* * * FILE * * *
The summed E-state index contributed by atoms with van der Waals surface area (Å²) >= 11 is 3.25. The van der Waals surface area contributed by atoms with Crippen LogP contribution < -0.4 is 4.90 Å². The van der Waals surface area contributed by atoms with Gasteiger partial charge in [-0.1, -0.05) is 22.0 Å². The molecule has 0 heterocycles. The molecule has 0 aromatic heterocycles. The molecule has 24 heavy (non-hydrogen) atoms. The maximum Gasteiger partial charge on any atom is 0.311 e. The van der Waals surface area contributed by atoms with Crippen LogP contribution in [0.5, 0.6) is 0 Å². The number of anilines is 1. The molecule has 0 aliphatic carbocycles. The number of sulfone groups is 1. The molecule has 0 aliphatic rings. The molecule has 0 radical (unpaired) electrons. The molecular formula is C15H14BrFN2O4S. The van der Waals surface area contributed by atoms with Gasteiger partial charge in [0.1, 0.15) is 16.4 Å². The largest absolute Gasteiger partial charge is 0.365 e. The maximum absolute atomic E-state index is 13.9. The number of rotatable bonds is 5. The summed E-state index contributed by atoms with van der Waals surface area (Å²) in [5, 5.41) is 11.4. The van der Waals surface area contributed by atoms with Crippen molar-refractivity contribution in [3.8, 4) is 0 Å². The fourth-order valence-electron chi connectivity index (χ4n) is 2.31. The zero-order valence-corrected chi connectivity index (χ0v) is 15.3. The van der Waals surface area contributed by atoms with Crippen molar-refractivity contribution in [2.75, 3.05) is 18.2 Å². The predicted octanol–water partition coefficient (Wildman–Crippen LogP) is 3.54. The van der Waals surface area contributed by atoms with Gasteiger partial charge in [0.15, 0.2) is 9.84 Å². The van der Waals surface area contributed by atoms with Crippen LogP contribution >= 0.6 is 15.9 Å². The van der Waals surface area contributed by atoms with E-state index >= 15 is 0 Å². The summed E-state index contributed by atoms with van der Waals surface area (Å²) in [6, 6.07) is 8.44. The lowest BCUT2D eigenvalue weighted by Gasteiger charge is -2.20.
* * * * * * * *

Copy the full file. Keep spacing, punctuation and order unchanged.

The summed E-state index contributed by atoms with van der Waals surface area (Å²) >= 11 is 3.25. The van der Waals surface area contributed by atoms with Crippen LogP contribution < -0.4 is 4.90 Å². The van der Waals surface area contributed by atoms with Gasteiger partial charge in [-0.1, -0.05) is 22.0 Å². The molecule has 0 heterocycles. The molecule has 0 aromatic heterocycles. The molecule has 24 heavy (non-hydrogen) atoms. The maximum Gasteiger partial charge on any atom is 0.311 e. The van der Waals surface area contributed by atoms with Crippen LogP contribution in [0.5, 0.6) is 0 Å². The number of anilines is 1. The molecule has 0 aliphatic carbocycles. The number of sulfone groups is 1. The molecule has 0 aliphatic rings. The molecule has 0 radical (unpaired) electrons. The molecular formula is C15H14BrFN2O4S. The van der Waals surface area contributed by atoms with Gasteiger partial charge in [0.1, 0.15) is 16.4 Å². The largest absolute Gasteiger partial charge is 0.365 e. The maximum absolute atomic E-state index is 13.9. The number of rotatable bonds is 5. The summed E-state index contributed by atoms with van der Waals surface area (Å²) in [5, 5.41) is 11.4. The van der Waals surface area contributed by atoms with Crippen molar-refractivity contribution in [3.8, 4) is 0 Å². The fourth-order valence-electron chi connectivity index (χ4n) is 2.31. The zero-order valence-corrected chi connectivity index (χ0v) is 15.3. The van der Waals surface area contributed by atoms with Crippen molar-refractivity contribution in [2.75, 3.05) is 18.2 Å². The predicted octanol–water partition coefficient (Wildman–Crippen LogP) is 3.54. The van der Waals surface area contributed by atoms with Gasteiger partial charge in [0.15, 0.2) is 9.84 Å². The van der Waals surface area contributed by atoms with Crippen LogP contribution >= 0.6 is 15.9 Å². The van der Waals surface area contributed by atoms with E-state index >= 15 is 0 Å². The summed E-state index contributed by atoms with van der Waals surface area (Å²) in [6, 6.07) is 8.44. The lowest BCUT2D eigenvalue weighted by Gasteiger charge is -2.20.